By Tenzin Dharpo
DHARAMSHALA, Apr. 3: Joining what is seen as a mounting pressure on China to end Tibet’s isolation of Tibet, The Foreign Correspondents’ Club of China (FCCC) has released a position paper that called on Beijing to give journalists unfettered access to the so called Tibetan Autonomous Region and other Tibetan areas.
The position paper released last week said that their survey showed obstacles faced by journalists reporting in the Tibetan areas including TAR posed “serious impediment” to acquiring accurate information.
It stated, “Unlike other provinces and regions in the country, journalists who seek to report in the Tibet Autonomous Region (TAR) are required to first obtain permission from the government. This permission is rarely granted.” Hence the group said it calls for “unfettered access to the Tibet Autonomous Region and all Tibetan-inhabited regions”.
The press association said that reporters who applied for access to Tibet are almost denied each time resulting in the falling number of reporters who even apply. In 2018, of the FCCC’s survey respondents who applied for reporting assignments in Tibet, none were granted access.
Reporting on ethnic Tibetans are also impeded by intimidation and harassment of sources and constant surveillance of journalists in TAR and other Tibetan areas, FCCC said.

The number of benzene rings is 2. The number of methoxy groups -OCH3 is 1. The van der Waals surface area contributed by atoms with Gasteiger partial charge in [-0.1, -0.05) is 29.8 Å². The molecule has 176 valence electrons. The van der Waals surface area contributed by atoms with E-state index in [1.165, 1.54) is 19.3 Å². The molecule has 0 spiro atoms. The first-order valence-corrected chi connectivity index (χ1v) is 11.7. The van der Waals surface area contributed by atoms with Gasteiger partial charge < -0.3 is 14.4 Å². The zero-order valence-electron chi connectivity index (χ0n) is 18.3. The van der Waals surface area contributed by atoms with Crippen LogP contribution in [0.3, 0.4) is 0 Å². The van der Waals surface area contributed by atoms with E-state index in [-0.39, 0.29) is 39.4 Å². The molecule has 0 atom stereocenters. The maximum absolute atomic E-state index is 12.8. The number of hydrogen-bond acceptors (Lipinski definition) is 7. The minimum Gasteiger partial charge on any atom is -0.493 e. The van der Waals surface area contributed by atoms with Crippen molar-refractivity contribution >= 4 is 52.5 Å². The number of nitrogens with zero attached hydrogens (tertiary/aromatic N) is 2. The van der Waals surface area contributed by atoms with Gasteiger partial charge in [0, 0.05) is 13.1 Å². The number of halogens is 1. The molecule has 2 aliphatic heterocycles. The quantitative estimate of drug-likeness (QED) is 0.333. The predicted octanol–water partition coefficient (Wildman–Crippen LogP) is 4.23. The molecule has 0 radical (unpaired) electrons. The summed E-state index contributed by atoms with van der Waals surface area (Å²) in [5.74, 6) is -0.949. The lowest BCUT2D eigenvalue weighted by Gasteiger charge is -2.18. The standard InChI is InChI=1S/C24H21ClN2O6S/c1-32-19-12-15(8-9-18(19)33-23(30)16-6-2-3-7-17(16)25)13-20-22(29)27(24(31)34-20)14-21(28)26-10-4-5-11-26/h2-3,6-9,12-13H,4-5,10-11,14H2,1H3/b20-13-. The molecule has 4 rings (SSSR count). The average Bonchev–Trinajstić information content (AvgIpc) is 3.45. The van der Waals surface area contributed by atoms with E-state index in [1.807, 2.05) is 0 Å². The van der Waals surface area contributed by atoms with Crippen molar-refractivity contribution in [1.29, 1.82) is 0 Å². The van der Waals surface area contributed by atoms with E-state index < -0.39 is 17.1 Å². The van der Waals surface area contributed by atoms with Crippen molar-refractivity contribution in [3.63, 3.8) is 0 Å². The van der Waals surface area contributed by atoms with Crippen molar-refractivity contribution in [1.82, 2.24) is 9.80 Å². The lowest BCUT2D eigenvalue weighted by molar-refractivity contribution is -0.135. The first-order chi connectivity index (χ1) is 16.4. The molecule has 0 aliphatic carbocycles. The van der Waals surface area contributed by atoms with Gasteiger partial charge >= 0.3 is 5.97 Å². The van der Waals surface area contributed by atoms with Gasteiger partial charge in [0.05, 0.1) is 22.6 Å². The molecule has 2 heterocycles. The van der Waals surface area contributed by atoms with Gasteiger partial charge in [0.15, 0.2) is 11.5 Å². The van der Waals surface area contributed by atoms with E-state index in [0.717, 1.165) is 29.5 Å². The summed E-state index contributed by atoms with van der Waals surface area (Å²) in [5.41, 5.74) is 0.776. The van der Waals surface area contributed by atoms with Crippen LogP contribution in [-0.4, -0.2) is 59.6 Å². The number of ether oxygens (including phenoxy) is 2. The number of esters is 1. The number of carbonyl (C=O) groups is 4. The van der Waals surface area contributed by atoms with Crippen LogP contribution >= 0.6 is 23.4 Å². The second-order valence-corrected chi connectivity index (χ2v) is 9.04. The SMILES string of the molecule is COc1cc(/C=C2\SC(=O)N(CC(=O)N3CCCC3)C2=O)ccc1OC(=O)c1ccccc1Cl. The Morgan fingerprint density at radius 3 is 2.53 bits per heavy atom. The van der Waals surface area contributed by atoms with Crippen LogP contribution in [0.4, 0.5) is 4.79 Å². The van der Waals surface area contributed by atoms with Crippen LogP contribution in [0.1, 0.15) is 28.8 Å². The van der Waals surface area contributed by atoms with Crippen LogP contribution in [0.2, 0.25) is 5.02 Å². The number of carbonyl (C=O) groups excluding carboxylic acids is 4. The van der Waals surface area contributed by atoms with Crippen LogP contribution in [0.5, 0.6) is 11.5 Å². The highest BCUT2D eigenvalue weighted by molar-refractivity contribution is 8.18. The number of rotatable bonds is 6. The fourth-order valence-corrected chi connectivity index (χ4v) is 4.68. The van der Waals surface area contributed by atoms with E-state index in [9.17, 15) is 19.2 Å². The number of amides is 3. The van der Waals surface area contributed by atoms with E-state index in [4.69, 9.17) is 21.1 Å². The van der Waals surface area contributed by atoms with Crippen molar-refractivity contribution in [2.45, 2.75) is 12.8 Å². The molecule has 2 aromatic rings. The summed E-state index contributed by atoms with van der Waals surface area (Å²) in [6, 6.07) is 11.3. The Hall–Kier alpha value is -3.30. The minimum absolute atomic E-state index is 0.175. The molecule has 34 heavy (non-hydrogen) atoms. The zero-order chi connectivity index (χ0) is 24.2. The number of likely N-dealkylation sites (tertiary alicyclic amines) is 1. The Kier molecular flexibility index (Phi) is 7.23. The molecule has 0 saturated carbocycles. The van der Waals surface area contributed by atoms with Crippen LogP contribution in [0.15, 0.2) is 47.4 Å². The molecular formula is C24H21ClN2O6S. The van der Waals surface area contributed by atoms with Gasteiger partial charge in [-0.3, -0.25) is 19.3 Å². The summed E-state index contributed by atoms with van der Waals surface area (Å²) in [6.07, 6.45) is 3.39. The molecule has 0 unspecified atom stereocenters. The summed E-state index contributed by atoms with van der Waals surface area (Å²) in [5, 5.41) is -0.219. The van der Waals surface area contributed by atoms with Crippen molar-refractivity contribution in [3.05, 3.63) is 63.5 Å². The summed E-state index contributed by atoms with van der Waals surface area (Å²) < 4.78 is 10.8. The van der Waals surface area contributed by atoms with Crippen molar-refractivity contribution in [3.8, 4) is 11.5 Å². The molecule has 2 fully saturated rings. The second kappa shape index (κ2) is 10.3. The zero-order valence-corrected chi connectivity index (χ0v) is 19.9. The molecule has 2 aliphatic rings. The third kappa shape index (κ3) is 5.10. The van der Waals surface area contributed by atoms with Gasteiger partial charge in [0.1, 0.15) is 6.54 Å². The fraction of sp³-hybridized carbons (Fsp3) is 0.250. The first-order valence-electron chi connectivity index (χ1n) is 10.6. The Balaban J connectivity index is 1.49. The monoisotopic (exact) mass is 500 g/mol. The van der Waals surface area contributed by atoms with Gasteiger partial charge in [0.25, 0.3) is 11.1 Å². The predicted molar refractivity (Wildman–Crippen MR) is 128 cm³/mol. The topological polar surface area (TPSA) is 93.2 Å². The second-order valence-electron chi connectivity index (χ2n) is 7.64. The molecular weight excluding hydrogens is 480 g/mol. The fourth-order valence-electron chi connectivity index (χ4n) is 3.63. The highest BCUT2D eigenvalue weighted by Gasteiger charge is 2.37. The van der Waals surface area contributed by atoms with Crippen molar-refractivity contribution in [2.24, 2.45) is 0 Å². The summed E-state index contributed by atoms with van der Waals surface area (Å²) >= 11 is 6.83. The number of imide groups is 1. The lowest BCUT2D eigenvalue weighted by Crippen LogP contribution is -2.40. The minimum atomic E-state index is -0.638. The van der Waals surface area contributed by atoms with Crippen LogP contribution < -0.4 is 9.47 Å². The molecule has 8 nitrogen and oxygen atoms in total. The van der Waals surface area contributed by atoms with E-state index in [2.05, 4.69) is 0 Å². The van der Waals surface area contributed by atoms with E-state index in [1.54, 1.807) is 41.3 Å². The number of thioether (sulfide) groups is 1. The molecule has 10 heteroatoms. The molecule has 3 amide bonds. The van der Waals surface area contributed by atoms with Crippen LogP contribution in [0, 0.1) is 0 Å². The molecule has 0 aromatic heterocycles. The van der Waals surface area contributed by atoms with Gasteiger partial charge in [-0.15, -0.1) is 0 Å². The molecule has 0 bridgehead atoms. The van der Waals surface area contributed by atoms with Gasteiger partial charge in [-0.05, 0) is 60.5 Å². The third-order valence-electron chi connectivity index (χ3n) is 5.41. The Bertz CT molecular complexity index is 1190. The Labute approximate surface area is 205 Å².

The paper also said that the FCCC is alarmed at the heavy-handed treatment of Tibetan language rights activist Tashi Wangchuk who was sentenced to 5 years in jail last year after he was featured in a New York Times
FCCI’s call for unfettered access to Tibet is bolstered by the Reciprocal Access to Tibet Act that was signed into law in December 2018 in the US. Also, 30 legislators in Europe have expressed support for a similar law against China.
Washington based advocacy group International Campaign for Tibet welcomed the move. It’s President Matteo Mecacci said, “For too long, Beijing has exploited the freedoms provided by democratic societies to spread its propaganda around the world even as China hypocritically prevented foreign media, diplomats and tourists from entering Tibet.
“Now, a variety of stakeholders—including media, politicians, diplomats and thousands of Tibetan-Americans—are demanding reciprocity and fairness in bilateral relations.